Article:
The Universal Postal Union, which administers international mail services, currently accepts mail from Kosova with stamps issued by the "Republika e Kosovës – Republika Kosovo – Republic of Kosovo." Previously, Kosova postage stamps carried a complex block of type with the full title "United Nations Interim Administration Mission in Kosovo" in English, Albanian, and Serbian. With the replacement of UNMIK by EULEX, it appears the degrading wording on the stamps was abandoned. But the U.P.U. still states in its guidance to "Postal addressing systems in member countries," at http://www.upu.int, that mail to Kosova should be addressed to "Kosovo (UNMIK)." And, according to the U.P.U., the capital city's name should be spelled "Pristina," with neither the Serbian diacritical nor the Albanian "sh" indicating that it is pronounced, by both nationalities, "Prishtina."
Returning to the courier services, their advantage is usually their guarantee of delivery and tracking. Yet the UPS website, at www.ups.com, lists "Serbia" as a destination, but neither "Kosova" nor "Kosovo." Merchandise handed to UPS agents in the U.S. must be addressed to "Kosovo, Serbia." They will arrive in Kosova, but are conveyed through Belgrade. The Dutch-based TNT Express, which is in process of merger with UPS, offers services to Serbia, but neither Kosova nor Kosovo.
The FedEx website, at www.fedex.com, follows a similar practice. So does DHL – officially, "Deutsche Post DHL," at http://www.dhl.com/en.html. All list "Serbia" on their popup rosters of delivery locations, and on all, "Kosova" or "Kosovo" are missing. This should not infer that UPS, FedEx, or DHL decline to accept packages from Kosova, where they maintain offices. Presumably, their employees pretend they are in Serbia. Whether openly or not, they derive income from the Kosovars while insulting them. And some are Kosovars themselves.
Similar entries are found on the websites of global online sales firms. Amazon.com in the U.S., as well as Amazon.co.uk in Britain, and other Amazon services in Italy and Spain, will send books, CDs, DVDs, and other merchandise to Kosovars if they are addressed to "Serbia." "Kosova" and "Kosovo" are absent from their lists of receiving states.
Amazon.es, serving Spain, adds to the insult by promising delivery to "Serbia" with instructions in Spanish and in Catalan – in the latter instance, a language spoken by some 11 million people, or almost a quarter of Spain's total population of 46 million, with a strong movement for independence. Amazon.es is sensitive to the feelings of Catalans about their culture, but insensitive to the identity of the Kosovars.
Curiously, Amazon sites for France (Amazon.fr), Germany (Amazon.de), and Austria (Amazon.at) list neither Serbia nor Kosova or Kosovo as delivery options. Barnes & Noble, the chief competitor to Amazon.com, lacks listings for either Serbia or Kosova or Kosovo.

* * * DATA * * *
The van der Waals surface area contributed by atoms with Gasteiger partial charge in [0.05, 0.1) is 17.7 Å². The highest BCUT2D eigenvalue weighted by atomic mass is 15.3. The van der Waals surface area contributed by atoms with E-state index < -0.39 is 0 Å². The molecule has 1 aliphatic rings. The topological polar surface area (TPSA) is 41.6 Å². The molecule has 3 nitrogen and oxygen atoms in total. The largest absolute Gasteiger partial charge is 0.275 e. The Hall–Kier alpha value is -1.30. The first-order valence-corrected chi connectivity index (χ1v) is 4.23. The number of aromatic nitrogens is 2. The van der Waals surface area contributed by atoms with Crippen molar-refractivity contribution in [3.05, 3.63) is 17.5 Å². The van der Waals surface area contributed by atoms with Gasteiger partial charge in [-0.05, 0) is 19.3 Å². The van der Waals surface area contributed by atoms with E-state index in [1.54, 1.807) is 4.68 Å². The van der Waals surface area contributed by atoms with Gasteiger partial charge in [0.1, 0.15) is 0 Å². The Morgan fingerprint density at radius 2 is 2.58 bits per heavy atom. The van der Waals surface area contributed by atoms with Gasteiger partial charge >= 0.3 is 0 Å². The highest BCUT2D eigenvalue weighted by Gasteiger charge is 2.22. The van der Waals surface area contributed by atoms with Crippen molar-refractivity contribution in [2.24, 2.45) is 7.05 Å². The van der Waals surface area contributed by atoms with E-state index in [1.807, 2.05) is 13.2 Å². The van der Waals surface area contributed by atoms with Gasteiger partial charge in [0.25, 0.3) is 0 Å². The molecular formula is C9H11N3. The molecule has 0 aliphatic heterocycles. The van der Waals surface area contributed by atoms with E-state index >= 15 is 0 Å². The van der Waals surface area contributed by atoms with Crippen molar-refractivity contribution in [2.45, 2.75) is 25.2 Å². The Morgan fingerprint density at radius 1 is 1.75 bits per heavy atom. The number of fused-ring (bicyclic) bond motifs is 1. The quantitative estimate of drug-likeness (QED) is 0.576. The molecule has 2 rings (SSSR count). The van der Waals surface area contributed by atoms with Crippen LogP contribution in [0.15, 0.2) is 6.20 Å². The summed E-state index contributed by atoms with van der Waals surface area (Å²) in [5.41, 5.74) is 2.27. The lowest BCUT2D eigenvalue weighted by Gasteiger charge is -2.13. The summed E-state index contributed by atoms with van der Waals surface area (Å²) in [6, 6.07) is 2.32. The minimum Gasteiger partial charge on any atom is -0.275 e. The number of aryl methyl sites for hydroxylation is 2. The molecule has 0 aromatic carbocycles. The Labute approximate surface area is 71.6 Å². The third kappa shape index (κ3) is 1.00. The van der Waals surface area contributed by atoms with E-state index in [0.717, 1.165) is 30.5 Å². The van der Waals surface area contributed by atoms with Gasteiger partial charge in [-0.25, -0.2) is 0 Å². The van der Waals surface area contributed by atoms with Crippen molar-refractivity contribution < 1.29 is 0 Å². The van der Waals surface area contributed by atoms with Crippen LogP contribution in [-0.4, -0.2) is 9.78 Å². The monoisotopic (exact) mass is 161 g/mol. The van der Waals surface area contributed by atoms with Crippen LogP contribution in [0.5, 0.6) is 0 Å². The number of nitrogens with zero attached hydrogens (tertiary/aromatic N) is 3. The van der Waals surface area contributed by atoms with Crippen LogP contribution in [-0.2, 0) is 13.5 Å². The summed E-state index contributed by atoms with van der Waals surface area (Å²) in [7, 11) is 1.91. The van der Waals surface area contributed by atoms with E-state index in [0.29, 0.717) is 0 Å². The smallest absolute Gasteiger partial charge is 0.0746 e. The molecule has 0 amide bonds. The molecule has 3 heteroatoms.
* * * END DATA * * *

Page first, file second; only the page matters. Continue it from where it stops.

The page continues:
Since books and documents are the items I most often wish to send to Kosovars, I have no idea how other online merchandisers handle this matter, and will leave to others the task of researching them. Nevertheless, I am aware that some Kosovars will decline to accept packages that arrive in the republic via courier services with addresses in "Kosovo, Serbia." And I cannot blame them.
Is this a minor issue, compared with the membership void presented to Kosova by the EU, bloody activities of the Serbian "parallel structures" in northern Kosova, the "footnote," the maintenance of UNSCOM 1244, and the Ahtisaari scheme for large and permanent Serbian enclaves inside the Republic of Kosova?
I think not. The failure of national postal agencies, international courier services and online sales enterprises to recognize the independence of Kosova indicates something more than lassitude in updating their databases. Serbia, masquerading as a "new democracy" to facilitate its entry into the EU, exercises influence everywhere it can. Under Titoite Yugoslavia, Belgrade and Serbia were the "federal" centers of banking, state services, and other functions requiring international treaties and commercial agreements. Numerous foreign companies might find it inconvenient or even lose profit if they adjust their delivery practices to accommodate the two million residents of the Republic of Kosova.
The lesson appears to be that diplomatic recognition is an insufficient recourse for a recently-liberated country to attain the respect it deserves. Albanians in the diaspora should consider turning their attention to publicity campaigns, including boycotting, against courier and online sales firms that do not recognize Kosova but maintain the fiction that it is a "province" of Serbia. After all, we are told the world's governments decide these things, rather than private businesses. Enough of the world has decided in favor of Kosova that delivery embargoes without a "Serbian" address, no less than the interference of EULEX and the rest of the Brussels coterie of meddlers, should cease immediately.